Randomized trial showed requesting medical records with a survey produced a more representative sample than requesting separately

Melissa R Partin, Diana J Burgess, Krysten Halek, Joseph Grill, Sally W. Vernon, Deborah A. Fisher, Joan M. Griffin, Maureen M Nelson

Research output: Contribution to journalArticlepeer-review

9 Scopus citations


Objectives: The objective of the study was to compare the effect of two approaches to requesting medical records on survey response rates, sample representativeness, and the quality of self-reported screening. Study Design and Setting: Eight hundred ninety veterans aged 50-75 years from the Minneapolis VA Medical Center were randomly assigned to (1) records request included with a colorectal cancer screening survey ("with-survey" group) or (2) request in a separate mailing following a completed survey ("after-survey" group). Analyses compared response rates, the proportion and characteristics of patients providing records, and the validity of self-reported screening, by group. Results: Response rates did not vary by group (with-survey 76%; after-survey 78%, P = 0.45). 54% of with-survey and 47% of after-survey participants provided complete medical records (P = 0.06). In the with-survey group, patients with complete medical records were significantly more likely to be married and to have a diagnosis of posttraumatic stress disorder; in the after-survey group, they were more likely to be aged 65-75 years, Caucasian, to have a family history of colorectal cancer, and to report being screened. Validity of self-reported screening did not vary significantly by group. Conclusion: The with-survey approach did not significantly reduce response rates or the quality of self-reported screening and produced a higher number and more representative sample with complete records.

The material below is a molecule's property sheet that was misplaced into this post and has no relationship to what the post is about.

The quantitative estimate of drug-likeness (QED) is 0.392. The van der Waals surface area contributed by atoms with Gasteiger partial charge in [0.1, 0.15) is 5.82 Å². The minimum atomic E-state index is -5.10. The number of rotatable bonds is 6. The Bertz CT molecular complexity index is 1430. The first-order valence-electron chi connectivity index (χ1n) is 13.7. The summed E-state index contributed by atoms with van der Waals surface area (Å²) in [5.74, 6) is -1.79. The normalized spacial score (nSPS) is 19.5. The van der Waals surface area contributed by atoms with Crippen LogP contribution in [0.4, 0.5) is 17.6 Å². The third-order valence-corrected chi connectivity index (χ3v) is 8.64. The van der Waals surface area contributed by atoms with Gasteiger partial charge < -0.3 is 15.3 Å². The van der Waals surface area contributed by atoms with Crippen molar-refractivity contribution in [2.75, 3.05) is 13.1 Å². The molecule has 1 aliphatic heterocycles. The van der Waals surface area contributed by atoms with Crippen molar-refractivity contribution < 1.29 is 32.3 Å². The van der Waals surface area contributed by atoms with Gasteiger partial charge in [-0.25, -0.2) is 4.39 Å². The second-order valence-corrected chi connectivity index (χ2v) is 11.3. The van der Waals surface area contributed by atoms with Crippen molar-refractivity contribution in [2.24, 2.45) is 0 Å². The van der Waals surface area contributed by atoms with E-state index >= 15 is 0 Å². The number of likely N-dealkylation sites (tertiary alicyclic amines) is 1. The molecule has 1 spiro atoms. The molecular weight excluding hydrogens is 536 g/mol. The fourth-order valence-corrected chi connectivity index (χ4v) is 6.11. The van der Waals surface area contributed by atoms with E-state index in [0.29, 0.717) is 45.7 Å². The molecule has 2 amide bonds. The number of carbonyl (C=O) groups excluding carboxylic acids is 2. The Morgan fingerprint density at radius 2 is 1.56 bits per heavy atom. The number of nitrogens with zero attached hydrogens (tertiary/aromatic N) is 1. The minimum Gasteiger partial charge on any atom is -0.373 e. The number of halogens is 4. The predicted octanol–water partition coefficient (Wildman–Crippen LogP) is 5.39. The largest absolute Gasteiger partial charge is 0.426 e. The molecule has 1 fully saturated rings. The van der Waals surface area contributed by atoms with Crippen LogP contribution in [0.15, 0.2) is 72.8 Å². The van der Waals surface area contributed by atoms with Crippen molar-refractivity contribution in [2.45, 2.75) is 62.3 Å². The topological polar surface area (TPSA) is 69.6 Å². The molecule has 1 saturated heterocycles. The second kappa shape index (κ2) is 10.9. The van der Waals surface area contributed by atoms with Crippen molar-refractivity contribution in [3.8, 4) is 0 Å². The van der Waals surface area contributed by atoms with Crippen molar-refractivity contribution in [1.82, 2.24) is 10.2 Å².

Original languageEnglish (US)
Pages (from-to)1028-1035
Number of pages8
JournalJournal of Clinical Epidemiology
Issue number10
StatePublished - Oct 2008

Bibliographical note

Funding Information:
This project was supported by a grant from VA Health Services Research & Development (HSR&D) (IIR 04-042-2). The findings and conclusions presented here are those of the authors and do not necessarily represent the views of the Department of Veterans Affairs or VA Health Services Research and Development Service.


  • Cancer screening
  • Colorectal cancer
  • Informed consent
  • Patient participation
  • Patient surveys
  • Randomized trial
  • Research methodology


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